Date of Conferral



Doctor of Education (Ed.D.)




Dennis Lawrence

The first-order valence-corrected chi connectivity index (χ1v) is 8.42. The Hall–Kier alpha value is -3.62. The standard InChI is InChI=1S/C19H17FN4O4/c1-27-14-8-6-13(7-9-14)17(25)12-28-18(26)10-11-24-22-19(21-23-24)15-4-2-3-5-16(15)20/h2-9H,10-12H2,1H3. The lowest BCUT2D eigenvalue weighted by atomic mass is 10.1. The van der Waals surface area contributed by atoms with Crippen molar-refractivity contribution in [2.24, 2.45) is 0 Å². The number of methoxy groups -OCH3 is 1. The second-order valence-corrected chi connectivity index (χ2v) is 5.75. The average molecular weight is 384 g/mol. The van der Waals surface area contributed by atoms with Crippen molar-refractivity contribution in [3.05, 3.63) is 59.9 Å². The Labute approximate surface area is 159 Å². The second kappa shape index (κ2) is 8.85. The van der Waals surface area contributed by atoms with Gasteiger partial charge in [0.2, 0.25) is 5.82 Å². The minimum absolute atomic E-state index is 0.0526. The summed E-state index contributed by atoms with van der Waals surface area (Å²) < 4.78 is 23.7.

This study addressed the problem of poor attendance adversely affecting grades and learning. Current school policies do not address problematic attendance for all school-aged children, perpetuating trends of academic failure. The research objective was to determine if unexcused absences had a greater negative impact on a high-stakes test compared to excused absences and then develop a manual of best attendance policies to better serve all school-aged children. This study sampled 10,403 students in a southern United States county. Bivariate regression and ANOVA analyses examined the scores students earned on their first attempt at the Social Studies Georgia High School Graduation Test (SSGHSGT) in relation to these students' excused and unexcused absences for grades 9 through 11. Unexcused absences had a significantly greater impact than excused absences on SSGHSGT scores. Scores decreased an average of 1.33 points for every unexcused absence, whereas each excused absence resulted in a score reduction of only 0.47 points. Given the need demonstrated by these results, a manual of best practices was developed from initiatives that had been empirically proven successful in preventing absences. The initiatives, drawn from the theoretical foundation of family systems, employ schools, parents, neighborhoods, peers, government agencies, and teachers to cumulatively influence student decisions about attendance. By preventing students from developing problematic attendance, positively impacting student grades, raising graduation rates, and reducing delinquency-related crimes these improvements can create a positive social change for students, parents, and particularly school personnel who are held responsible for academic achievement.